Things I Wish I Could Tell My Parents In My 20s

Things I Wish I Could Tell My Parents In My 20s
Daryil For Homegrown

“One and a half spoon of sugar, a teabag, mixed with half cup of water and a spoon of milk.”

In the swirls of that morning tea like an astronaut spacewalking, I see myself, trying hard to find ground in no gravity. I can’t help but think the last two years weren’t supposed to look like this.

All those Pinterest boards of my favourite Esben Klint lamps and imagined conversations with friends in the balcony of a home of just “my own” were supposed to be lived realities by now. Instead, I find myself sharing the room with my sibling in our family home.

On most days, my parents are what I would call ‘moderately tolerable.’ On some rare days they almost make for good housemates, they don’t ask me too many questions, let me be and most importantly almost manage to not pick a fight with me.

But it’s been 2 years of living with them after 4 years of thinking I’d never have to do this again. Honestly, on most days we are just walking on eggshells, trying hard to bear with each other.

My conversations with friends now comprise of my best friend calling me with an “I can’t live them anymore, I need a vacation, they are irritating me again” while my other friend goes “Why is it so tough to live with them” and a third friend just straight up leaves for another city because there is only so much of your parents you can take after a point.

Don’t get me wrong, none of us hates our parents, but there is just so much we wish we could tell them. I was curious to find out what’s weighing heavy on the 20-somethings-mind so I asked a few friends and people on Instagram to tell me what they’d like to tell their parents.

1. “I was depressed.”

“I am lonely.”

“I want your validation.”

2. “Online friends are REAL friends!”

3. “Not all of us want to procreate.”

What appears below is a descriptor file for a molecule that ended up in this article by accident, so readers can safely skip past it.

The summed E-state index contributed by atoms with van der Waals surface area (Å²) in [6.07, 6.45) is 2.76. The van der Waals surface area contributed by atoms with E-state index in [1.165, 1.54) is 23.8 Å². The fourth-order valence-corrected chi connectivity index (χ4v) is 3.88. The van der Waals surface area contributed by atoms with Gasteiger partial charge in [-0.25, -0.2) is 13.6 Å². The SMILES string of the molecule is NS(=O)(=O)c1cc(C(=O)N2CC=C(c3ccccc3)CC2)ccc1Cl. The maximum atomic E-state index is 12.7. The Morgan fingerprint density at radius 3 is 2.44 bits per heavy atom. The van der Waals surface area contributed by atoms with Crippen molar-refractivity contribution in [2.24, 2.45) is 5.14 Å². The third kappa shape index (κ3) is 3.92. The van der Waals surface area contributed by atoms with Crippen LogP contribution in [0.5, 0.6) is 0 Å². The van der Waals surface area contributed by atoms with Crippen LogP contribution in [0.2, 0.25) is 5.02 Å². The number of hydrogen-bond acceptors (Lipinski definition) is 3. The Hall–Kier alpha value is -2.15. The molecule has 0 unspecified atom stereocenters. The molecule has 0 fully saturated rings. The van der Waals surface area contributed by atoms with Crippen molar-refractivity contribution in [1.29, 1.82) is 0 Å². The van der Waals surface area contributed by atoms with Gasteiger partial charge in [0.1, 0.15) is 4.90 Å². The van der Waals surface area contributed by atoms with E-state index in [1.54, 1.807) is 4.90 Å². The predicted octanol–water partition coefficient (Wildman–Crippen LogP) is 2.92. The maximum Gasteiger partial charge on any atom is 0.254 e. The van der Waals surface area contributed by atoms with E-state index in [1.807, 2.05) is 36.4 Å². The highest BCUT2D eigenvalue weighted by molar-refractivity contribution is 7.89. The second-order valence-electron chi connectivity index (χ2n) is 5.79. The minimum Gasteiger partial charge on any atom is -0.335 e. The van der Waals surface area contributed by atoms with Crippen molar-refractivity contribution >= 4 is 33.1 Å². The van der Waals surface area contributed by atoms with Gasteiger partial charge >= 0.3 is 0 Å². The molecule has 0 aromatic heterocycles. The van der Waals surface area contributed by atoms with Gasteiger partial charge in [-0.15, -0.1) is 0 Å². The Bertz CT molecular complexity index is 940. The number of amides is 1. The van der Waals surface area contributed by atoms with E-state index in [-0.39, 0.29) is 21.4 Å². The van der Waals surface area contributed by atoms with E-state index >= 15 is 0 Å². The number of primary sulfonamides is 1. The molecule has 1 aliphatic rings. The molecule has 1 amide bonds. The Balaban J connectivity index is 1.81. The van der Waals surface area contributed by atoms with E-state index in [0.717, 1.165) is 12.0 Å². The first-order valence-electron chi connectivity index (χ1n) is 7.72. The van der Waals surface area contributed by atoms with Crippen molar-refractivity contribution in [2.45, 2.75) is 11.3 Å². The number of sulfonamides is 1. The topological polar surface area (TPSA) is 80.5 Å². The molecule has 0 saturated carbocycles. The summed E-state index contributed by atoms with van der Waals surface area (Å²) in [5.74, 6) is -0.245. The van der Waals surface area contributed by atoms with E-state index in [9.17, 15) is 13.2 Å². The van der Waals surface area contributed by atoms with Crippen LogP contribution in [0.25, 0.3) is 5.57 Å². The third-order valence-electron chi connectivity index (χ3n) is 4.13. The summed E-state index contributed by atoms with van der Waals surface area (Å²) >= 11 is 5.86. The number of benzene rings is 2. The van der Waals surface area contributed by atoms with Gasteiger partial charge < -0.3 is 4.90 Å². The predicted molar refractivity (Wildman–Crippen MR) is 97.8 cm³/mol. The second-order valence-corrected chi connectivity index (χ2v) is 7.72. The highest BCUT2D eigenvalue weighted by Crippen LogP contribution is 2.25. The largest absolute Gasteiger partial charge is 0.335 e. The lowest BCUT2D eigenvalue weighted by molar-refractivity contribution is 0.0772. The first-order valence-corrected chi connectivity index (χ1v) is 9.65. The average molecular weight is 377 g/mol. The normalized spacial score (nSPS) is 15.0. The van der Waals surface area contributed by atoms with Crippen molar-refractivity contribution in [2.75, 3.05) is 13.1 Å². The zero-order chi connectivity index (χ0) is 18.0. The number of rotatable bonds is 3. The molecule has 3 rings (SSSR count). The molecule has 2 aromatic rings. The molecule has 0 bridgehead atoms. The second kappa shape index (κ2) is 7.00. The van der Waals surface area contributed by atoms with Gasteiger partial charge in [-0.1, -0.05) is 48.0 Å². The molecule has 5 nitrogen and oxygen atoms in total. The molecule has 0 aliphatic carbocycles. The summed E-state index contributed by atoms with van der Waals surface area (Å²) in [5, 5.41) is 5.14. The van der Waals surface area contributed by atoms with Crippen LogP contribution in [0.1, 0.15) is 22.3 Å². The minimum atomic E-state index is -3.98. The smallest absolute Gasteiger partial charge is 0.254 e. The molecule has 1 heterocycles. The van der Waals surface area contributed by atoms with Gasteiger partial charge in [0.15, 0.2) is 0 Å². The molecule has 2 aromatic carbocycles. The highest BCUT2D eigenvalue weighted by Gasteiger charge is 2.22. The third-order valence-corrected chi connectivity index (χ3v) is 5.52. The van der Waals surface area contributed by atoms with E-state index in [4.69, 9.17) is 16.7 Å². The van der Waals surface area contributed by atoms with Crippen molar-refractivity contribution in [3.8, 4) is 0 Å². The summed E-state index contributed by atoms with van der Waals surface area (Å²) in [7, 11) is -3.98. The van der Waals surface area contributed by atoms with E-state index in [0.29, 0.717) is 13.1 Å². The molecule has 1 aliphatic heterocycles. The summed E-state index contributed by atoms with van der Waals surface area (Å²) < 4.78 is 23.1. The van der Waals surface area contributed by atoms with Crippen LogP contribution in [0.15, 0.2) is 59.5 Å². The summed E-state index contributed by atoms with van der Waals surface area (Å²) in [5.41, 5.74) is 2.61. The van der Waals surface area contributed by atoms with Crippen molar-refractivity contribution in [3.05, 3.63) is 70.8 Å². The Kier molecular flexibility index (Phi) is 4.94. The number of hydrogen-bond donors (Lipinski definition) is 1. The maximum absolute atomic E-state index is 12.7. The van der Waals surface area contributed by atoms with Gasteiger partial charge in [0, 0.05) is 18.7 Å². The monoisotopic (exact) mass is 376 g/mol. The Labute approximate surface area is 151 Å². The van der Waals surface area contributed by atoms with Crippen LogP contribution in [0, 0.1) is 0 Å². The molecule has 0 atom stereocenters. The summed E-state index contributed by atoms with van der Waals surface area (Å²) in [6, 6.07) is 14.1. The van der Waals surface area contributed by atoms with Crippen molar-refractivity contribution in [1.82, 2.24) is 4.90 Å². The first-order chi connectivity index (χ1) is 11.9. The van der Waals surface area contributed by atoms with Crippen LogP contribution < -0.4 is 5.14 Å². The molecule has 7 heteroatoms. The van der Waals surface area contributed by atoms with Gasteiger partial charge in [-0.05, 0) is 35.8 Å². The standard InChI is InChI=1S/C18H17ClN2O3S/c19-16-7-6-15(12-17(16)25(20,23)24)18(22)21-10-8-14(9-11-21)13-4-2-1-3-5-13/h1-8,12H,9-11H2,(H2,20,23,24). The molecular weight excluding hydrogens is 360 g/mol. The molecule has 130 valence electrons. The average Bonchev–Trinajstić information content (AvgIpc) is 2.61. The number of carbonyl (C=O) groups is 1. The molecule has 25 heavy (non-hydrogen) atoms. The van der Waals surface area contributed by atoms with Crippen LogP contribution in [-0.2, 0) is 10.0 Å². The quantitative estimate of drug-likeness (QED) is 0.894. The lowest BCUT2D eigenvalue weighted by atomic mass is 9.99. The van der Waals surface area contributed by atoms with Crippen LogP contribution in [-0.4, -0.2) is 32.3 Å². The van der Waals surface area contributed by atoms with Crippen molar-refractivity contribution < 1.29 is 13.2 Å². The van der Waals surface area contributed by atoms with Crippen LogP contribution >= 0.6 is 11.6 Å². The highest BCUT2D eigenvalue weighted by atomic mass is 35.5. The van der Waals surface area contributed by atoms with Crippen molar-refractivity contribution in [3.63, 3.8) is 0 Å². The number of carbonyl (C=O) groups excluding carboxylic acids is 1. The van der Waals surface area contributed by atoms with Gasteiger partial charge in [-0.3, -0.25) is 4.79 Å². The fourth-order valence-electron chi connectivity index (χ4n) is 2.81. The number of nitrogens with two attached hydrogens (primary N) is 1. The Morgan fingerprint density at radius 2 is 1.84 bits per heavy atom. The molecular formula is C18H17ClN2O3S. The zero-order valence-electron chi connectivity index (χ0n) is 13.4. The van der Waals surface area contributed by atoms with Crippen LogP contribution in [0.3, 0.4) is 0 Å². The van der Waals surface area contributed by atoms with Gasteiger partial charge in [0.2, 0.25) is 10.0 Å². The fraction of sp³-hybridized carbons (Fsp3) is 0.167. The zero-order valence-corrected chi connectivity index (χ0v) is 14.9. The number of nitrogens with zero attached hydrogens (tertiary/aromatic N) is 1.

4. “I can’t get myself to forgive you for all the ways in which you fucked me up.”

5. “I want to move in with my girlfriend.”

6. “I want to stop working for a while and go MIA!”

7. “I have a boyfriend.”

8. “I don’t give a fuck what other people say and would love if you didn’t either.”

9. “A lot of stuff.”

“I’ve seen you change, be kinder towards yourself. Seek help in trouble, you don’t have to keep fighting silent battles and drain yourself + despite stigma, therapy WILL help. I promise.”

“I love you but it feels strange to say it.”

“I wish you understood me better and our relationship was different.”

“You’re only getting older, please relax, have fun and unwind whenever possible. Do more things that make you happy.”

“I wish the resentment I grew up with wears off and I’m able to embrace your presence more.”

10. “I am seeing a therapist.”

11. “I don’t think you both are compatible, why can’t you just get divorced.”

12. “Stop being obsessed about getting me married.”

13. “Mental-health?”

14. “Thanks for the childhood trauma, my friends think I’m funny now.”

15. “I don’t have a career plan. But also I don’t want you to make one for me. Just listen and support me. Don’t rush to find a solution.”

16. “I wish you didn’t place my worth on marks, now I can’t stop placing my self-worth on how productive I am.”

17. “Sex after marriage is just the shittiest concept by society.”

18. “We out here getting legit pregnancy scares.”

19. “I wish you weren’t so mean to me, would have prevented me from dating men who were the worst to me.”

20. “I am gay.”

21. “I have an entire life you are missing hearing about because you judge too easily.”

22. “Please express your love through a physical love language like hugs.”

23. “No, waking up early won’t solve all my problems and the phone isn’t causing me the goddamn stomach ache.”

24. “I’m more like you than I’m willing to admit.”

In a conversation that extends, a friend of mine tells us on the group chat “ You know what, I just wish they would let me experience life in my way instead of influencing every major decision.” Another friend extends support and says, “I know my parents try but they just end up trivialising my experiences at times”. The first friend takes a moment before sending a rather heartfelt voice note, “I wish they’d express themselves with no reservations, and let me do the same. Without reprimanding me for doing so. I think my parents are really cool people, outside of being just parents. I wish to get to know them as people, not as parents if they’ll allow me and I wish they were interested in knowing me too.”

Most days at home I feel I’m a character from Disney’s Hannah Montana, where my double lives aren’t half as interesting as hers but are just as chaotic and worlds apart. There is a version of me my parents know, a version that doesn’t really match up to the version my friends get. I’m a lot cooler and more laid back than my parents believe.

And I don’t think there’s any metaphorical wig that I have to remove for them to see that.

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